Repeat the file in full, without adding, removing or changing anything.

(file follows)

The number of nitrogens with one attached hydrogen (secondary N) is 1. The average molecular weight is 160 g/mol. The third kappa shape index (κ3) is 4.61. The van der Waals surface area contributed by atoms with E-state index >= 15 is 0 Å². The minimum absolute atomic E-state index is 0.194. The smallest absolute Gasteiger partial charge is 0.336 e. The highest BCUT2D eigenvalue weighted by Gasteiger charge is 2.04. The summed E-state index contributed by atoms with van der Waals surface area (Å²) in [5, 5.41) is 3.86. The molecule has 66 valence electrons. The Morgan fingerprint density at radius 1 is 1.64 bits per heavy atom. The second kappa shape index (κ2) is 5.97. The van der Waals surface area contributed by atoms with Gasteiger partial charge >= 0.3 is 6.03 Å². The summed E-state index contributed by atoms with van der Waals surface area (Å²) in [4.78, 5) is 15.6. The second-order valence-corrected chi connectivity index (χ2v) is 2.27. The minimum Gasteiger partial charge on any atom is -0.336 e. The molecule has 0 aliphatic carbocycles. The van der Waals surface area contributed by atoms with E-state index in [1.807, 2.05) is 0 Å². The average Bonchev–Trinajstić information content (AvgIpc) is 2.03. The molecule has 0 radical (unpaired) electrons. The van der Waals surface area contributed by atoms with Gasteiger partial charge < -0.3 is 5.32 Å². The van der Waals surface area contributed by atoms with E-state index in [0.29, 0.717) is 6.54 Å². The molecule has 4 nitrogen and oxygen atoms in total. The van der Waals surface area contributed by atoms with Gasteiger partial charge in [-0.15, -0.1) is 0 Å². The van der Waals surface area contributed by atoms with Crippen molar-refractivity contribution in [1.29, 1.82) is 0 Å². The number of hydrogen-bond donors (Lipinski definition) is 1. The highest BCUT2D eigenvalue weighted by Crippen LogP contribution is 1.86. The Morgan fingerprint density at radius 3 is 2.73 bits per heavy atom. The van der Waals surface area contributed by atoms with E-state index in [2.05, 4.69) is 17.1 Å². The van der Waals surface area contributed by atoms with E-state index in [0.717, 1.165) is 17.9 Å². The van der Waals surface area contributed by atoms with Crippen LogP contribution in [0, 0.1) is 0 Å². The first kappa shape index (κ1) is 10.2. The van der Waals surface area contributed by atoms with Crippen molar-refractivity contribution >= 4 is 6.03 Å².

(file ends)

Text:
The number of nitrogens with one attached hydrogen (secondary N) is 1. The average molecular weight is 160 g/mol. The third kappa shape index (κ3) is 4.61. The van der Waals surface area contributed by atoms with E-state index >= 15 is 0 Å². The minimum absolute atomic E-state index is 0.194. The smallest absolute Gasteiger partial charge is 0.336 e. The highest BCUT2D eigenvalue weighted by Gasteiger charge is 2.04. The summed E-state index contributed by atoms with van der Waals surface area (Å²) in [5, 5.41) is 3.86. The molecule has 66 valence electrons. The Morgan fingerprint density at radius 1 is 1.64 bits per heavy atom. The second kappa shape index (κ2) is 5.97. The van der Waals surface area contributed by atoms with Gasteiger partial charge >= 0.3 is 6.03 Å². The summed E-state index contributed by atoms with van der Waals surface area (Å²) in [4.78, 5) is 15.6. The second-order valence-corrected chi connectivity index (χ2v) is 2.27. The minimum Gasteiger partial charge on any atom is -0.336 e. The molecule has 0 aliphatic carbocycles. The van der Waals surface area contributed by atoms with E-state index in [1.807, 2.05) is 0 Å². The average Bonchev–Trinajstić information content (AvgIpc) is 2.03. The molecule has 0 radical (unpaired) electrons. The van der Waals surface area contributed by atoms with Gasteiger partial charge < -0.3 is 5.32 Å². The van der Waals surface area contributed by atoms with E-state index in [0.29, 0.717) is 6.54 Å². The molecule has 4 nitrogen and oxygen atoms in total. The van der Waals surface area contributed by atoms with Gasteiger partial charge in [-0.15, -0.1) is 0 Å². The van der Waals surface area contributed by atoms with Crippen molar-refractivity contribution in [1.29, 1.82) is 0 Å². The number of hydrogen-bond donors (Lipinski definition) is 1. The highest BCUT2D eigenvalue weighted by Crippen LogP contribution is 1.86. The Morgan fingerprint density at radius 3 is 2.73 bits per heavy atom. The van der Waals surface area contributed by atoms with E-state index in [2.05, 4.69) is 17.1 Å². The van der Waals surface area contributed by atoms with E-state index in [0.717, 1.165) is 17.9 Å². The van der Waals surface area contributed by atoms with Crippen LogP contribution in [0, 0.1) is 0 Å². The first kappa shape index (κ1) is 10.2. The van der Waals surface area contributed by atoms with Crippen molar-refractivity contribution >= 4 is 6.03 Å².